Does your boss sing the “we-have-to-do-more-with-less” blues? I’m not particularly sympathetic to that song, but I am an expert on writing quickly.
Whether you need to make your boss happier or just to satisfy yourself, here are five sneaky tricks PR pros and journalists can use to help double their writing speed:
1. Pretend you’re about to go on vacation.
Have you ever noticed how wildly efficient you can become just before leaving on holiday? Your tiresome press release? Shazam! You’ve written it. Your inbox that’s been stacked five-inches high with reports, letters and memos? You blast through it in an hour and a half.
Part of this has to do with Parkinson’s Law—work expands to fill the available time. When you’re going on holiday, you have less time. But you can evade Parkinson’s Law by imagining that you have a plane to climb on. Most of us usually try to do our “best,” little realizing that we’re far better off writing a first draft as quickly as possible and then editing it later. That press release? Give yourself a 20-minute deadline for a rough draft. Later, allow another 40 minutes to edit it. If you were going on vacation, you’d be exactly this ruthless. Make a game of it.
2. Write earlier in the day.
If you have difficulty writing, it’s going to take some willpower for you to finish your work. Many of us imagine willpower to be a simple matter of gritting our teeth and doing the dreaded job. Instead, neuroscientists now know that willpower is a natural resource that becomes depleted every day. You start off with more of it in the morning and with every decision you make—whether it’s saying no to the donut at coffee hour and arguing with a colleague about where to have lunch—you run out of it. Get your writing done early, before your will-o-meter drops to zero.
3. Work in pomodoros.
Many of us—particularly PR professionals—allow ourselves to be interrupted almost constantly. If it’s not the phone, it’s email. And if it’s not email, it’s Twitter. Turn that stuff OFF, at least temporarily, while you’re writing. This is the suggestion of Italian inventor Francesco Cirillo who calls his technique the pomodoro (which is Italian for the word “tomato.”) So many of my clients have doubled their writing speed simply by using pomodoros, which require you to work in 25-minute bursts with no interruptions.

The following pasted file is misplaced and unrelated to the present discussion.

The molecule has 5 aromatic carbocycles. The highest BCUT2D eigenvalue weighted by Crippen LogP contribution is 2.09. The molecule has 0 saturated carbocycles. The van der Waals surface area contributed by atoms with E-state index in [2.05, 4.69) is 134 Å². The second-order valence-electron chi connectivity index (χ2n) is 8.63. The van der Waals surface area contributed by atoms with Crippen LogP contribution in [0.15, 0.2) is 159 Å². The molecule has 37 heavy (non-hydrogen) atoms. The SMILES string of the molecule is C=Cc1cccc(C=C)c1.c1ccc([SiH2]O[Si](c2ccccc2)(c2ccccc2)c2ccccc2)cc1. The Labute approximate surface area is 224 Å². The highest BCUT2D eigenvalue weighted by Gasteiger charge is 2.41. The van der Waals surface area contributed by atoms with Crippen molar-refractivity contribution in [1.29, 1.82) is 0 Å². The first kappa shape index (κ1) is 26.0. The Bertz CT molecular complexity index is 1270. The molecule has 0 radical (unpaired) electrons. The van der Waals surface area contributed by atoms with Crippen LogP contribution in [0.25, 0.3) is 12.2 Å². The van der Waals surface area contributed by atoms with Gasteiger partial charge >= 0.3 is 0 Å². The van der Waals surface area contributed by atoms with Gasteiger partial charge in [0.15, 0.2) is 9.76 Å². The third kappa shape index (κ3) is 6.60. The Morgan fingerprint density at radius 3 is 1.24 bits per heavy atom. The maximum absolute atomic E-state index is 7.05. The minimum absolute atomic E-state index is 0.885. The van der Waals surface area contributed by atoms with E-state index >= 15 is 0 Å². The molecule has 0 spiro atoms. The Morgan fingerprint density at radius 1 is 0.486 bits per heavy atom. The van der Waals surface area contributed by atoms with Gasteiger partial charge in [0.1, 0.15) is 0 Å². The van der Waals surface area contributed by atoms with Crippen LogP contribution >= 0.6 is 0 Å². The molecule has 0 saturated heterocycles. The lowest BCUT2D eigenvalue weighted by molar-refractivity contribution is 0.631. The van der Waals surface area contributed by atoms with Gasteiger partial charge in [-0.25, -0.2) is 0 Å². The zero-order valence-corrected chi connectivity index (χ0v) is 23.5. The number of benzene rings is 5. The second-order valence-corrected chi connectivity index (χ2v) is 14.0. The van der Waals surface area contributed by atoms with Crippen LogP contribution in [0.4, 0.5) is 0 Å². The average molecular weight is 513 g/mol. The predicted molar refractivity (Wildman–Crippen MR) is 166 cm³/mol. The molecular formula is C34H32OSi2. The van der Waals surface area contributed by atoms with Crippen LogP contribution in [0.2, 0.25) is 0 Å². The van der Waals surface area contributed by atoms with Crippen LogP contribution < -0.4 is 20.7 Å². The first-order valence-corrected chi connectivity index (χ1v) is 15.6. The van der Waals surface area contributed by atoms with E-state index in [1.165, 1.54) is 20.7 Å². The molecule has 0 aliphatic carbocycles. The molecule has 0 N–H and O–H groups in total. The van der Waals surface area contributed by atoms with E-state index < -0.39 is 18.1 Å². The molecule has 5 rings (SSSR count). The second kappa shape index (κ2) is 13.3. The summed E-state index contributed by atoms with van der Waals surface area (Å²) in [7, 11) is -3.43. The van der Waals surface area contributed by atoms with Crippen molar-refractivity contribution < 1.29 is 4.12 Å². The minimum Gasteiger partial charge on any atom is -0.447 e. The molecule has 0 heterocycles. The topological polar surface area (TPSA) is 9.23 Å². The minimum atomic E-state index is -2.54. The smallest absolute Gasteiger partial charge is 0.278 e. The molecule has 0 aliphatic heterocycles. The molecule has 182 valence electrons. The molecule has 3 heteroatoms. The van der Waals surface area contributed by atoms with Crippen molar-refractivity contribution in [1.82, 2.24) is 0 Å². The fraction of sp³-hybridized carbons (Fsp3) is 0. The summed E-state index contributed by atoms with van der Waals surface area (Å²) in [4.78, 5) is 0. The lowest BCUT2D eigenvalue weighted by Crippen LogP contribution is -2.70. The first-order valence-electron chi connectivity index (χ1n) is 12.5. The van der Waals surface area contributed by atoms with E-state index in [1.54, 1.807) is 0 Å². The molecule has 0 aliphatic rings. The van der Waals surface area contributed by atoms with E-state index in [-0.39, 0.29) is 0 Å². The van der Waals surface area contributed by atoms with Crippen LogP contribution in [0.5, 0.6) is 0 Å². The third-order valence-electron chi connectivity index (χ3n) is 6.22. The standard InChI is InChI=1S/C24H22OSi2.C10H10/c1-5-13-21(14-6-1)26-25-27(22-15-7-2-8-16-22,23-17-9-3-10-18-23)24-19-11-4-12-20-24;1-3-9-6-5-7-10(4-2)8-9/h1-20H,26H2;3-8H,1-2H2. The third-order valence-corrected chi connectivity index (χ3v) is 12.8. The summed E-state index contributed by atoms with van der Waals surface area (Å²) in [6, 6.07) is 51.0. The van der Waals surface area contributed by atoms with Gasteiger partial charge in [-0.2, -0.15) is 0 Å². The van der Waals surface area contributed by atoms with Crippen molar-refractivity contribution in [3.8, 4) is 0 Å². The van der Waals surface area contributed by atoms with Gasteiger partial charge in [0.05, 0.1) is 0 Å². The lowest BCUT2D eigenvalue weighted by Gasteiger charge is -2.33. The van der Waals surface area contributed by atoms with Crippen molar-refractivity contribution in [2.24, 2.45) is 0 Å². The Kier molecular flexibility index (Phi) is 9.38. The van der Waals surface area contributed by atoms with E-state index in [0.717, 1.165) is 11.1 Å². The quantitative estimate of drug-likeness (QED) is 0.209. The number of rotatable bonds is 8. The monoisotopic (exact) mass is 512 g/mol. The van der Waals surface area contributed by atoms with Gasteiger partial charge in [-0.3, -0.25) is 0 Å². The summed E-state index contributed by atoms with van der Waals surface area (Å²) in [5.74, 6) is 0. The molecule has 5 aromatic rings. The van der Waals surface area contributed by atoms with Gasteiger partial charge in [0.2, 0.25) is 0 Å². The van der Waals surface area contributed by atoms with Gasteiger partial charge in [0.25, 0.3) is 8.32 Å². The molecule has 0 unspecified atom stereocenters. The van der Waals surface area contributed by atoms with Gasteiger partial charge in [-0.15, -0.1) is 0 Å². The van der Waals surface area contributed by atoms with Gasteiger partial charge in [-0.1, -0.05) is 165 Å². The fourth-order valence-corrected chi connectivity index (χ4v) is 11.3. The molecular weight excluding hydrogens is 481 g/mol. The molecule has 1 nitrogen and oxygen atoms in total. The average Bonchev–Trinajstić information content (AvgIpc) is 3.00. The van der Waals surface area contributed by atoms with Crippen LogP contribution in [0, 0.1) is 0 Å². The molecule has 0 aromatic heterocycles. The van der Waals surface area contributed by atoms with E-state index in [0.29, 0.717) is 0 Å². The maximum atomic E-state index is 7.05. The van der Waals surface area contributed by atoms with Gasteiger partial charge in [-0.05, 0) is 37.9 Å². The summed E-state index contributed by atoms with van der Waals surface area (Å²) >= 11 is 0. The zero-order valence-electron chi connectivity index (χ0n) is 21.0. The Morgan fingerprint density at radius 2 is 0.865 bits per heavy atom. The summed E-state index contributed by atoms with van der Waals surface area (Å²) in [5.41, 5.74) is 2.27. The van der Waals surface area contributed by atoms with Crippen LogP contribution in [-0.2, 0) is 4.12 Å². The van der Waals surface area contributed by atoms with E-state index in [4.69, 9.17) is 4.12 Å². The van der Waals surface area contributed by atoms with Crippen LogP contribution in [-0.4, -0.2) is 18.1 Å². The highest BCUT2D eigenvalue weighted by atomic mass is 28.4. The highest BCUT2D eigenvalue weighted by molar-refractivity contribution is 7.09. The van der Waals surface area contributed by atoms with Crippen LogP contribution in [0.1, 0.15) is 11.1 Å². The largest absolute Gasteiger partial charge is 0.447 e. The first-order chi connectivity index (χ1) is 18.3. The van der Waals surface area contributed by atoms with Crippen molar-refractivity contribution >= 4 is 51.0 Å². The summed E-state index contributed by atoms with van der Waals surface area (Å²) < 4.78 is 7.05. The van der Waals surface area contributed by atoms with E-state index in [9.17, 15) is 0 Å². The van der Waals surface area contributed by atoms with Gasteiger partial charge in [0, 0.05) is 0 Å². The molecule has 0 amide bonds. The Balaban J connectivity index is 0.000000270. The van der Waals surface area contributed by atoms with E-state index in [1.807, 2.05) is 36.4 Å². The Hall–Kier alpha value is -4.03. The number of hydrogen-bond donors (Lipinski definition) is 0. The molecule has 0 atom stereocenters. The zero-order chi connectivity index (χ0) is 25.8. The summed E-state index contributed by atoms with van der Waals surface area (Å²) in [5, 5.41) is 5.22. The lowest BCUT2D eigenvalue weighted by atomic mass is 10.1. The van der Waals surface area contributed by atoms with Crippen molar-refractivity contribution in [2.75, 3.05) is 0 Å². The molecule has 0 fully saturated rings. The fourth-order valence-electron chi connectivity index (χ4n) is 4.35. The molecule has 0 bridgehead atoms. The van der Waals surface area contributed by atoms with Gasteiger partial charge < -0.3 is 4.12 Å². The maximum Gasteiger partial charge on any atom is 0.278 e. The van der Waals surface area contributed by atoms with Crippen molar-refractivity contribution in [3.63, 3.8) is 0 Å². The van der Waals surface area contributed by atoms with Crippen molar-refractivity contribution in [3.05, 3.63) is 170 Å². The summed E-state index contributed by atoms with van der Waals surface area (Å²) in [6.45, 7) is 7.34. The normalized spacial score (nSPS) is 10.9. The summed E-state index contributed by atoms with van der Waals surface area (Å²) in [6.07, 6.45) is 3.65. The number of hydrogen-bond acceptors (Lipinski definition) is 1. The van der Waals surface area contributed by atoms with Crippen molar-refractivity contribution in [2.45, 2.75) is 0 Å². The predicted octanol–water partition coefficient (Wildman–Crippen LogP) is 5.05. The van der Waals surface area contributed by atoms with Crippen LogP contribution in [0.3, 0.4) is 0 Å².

When clients tell me they can’t possibly miss breaking news or an important client call, I reassure them that responding after a mere 25-minute “delay” is not a deal-breaker for most clients. (And if this still bothers you, then ask your boss or assistant to text you on your cell if something truly urgent comes up.)
4. Stop editing while you write.
Most writers have an excellent first sentence. This is because they reflexively edit it over and over again. You know what I mean. You write a sentence, then you edit it. You write sentence #2 and then edit that one and the first one all over again. You write sentence #3, but don’t give up! Of course you need to review sentences #2 and 1 yet again. Put up your hand if this describes you. My system, which I’ve taught to thousands of writers over the last 10 years, advises that you write a rough draft quickly, without looking at it. Then, you take a break (I call this incubation.) Then, and only then, you edit it. If you’re accustomed to editing while you write—which I describe as similar to clearing the table while you’re still eating dinner—it will be a tough habit to break. But it’s worth it. I know because I did it myself. Here are seven tips that will help.
5. Create a mindmap.
Many of us were brainwashed in high school to produce outlines. I’ve always believed this is a waste of time. Instead, I suggest mindmapping, which is also known as clustering. This fantastic technique wakes up the creative part of your brain and allows you to write faster and much more easily. I also offer a free booklet on the subject.
I used to be a painfully slow writer, even when I worked as a senior editor at a major metropolitan daily newspaper. But when I became self-employed I spent days learning techniques like the ones I’ve described above and I not only doubled my writing speed—I quadrupled it. You can do it, too. It just takes some planning and the tiniest bit of effort. Don’t waste your time!
Have other suggestions for writing faster, journos and PR pros? Share in the comments below.
Daphne Gray-Grant is a former daily newspaper editor, writing and editing coach, and author of the popular book “8 1/2 Steps to Writing Faster, Better.” Via her website, she offers the newsletter “Power Writing.” It’s weekly, brief and free. A version of this article originally appeared on Muck Rack, a service that enables you to find journalists by searching their bios, tweets and articles, and pitch them to get more press.
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